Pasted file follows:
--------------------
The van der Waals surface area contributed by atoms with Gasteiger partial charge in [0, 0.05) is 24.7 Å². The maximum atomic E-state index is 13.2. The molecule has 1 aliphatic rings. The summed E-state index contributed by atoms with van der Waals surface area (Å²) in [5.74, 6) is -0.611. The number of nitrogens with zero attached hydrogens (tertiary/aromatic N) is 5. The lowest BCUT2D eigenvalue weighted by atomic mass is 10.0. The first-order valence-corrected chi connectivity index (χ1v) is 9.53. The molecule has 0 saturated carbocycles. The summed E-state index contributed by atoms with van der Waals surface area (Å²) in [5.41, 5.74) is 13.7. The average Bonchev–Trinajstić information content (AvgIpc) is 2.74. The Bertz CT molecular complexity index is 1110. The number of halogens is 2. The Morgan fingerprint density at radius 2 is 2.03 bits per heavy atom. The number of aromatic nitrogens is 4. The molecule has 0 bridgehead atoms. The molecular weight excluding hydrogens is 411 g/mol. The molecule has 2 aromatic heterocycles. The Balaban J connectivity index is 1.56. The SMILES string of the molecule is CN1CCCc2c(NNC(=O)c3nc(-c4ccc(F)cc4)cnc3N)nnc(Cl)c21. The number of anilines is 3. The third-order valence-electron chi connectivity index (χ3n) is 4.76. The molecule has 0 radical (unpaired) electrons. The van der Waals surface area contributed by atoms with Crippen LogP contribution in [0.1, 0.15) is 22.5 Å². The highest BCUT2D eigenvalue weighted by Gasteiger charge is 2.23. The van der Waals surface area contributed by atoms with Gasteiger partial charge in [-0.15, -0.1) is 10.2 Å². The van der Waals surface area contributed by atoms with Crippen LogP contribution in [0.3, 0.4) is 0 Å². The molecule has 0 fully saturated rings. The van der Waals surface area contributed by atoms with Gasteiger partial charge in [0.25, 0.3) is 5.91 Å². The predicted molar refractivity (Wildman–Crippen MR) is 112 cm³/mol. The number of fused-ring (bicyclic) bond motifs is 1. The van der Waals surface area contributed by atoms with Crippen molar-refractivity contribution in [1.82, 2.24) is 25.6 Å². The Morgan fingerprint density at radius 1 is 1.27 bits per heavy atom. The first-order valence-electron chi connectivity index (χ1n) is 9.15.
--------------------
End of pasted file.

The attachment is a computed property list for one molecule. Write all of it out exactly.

The van der Waals surface area contributed by atoms with Gasteiger partial charge in [0, 0.05) is 24.7 Å². The maximum atomic E-state index is 13.2. The molecule has 1 aliphatic rings. The summed E-state index contributed by atoms with van der Waals surface area (Å²) in [5.74, 6) is -0.611. The number of nitrogens with zero attached hydrogens (tertiary/aromatic N) is 5. The lowest BCUT2D eigenvalue weighted by atomic mass is 10.0. The first-order valence-corrected chi connectivity index (χ1v) is 9.53. The molecule has 0 saturated carbocycles. The summed E-state index contributed by atoms with van der Waals surface area (Å²) in [5.41, 5.74) is 13.7. The average Bonchev–Trinajstić information content (AvgIpc) is 2.74. The Bertz CT molecular complexity index is 1110. The number of halogens is 2. The Morgan fingerprint density at radius 2 is 2.03 bits per heavy atom. The number of aromatic nitrogens is 4. The molecule has 0 bridgehead atoms. The molecular weight excluding hydrogens is 411 g/mol. The molecule has 2 aromatic heterocycles. The Balaban J connectivity index is 1.56. The SMILES string of the molecule is CN1CCCc2c(NNC(=O)c3nc(-c4ccc(F)cc4)cnc3N)nnc(Cl)c21. The number of anilines is 3. The third-order valence-electron chi connectivity index (χ3n) is 4.76. The molecule has 0 radical (unpaired) electrons. The van der Waals surface area contributed by atoms with Crippen LogP contribution in [0.1, 0.15) is 22.5 Å². The highest BCUT2D eigenvalue weighted by Gasteiger charge is 2.23. The van der Waals surface area contributed by atoms with Gasteiger partial charge in [-0.15, -0.1) is 10.2 Å². The van der Waals surface area contributed by atoms with Crippen LogP contribution in [0.3, 0.4) is 0 Å². The molecule has 0 fully saturated rings. The van der Waals surface area contributed by atoms with Gasteiger partial charge in [0.25, 0.3) is 5.91 Å². The predicted molar refractivity (Wildman–Crippen MR) is 112 cm³/mol. The number of fused-ring (bicyclic) bond motifs is 1. The van der Waals surface area contributed by atoms with Crippen molar-refractivity contribution in [1.82, 2.24) is 25.6 Å². The Morgan fingerprint density at radius 1 is 1.27 bits per heavy atom. The first-order valence-electron chi connectivity index (χ1n) is 9.15.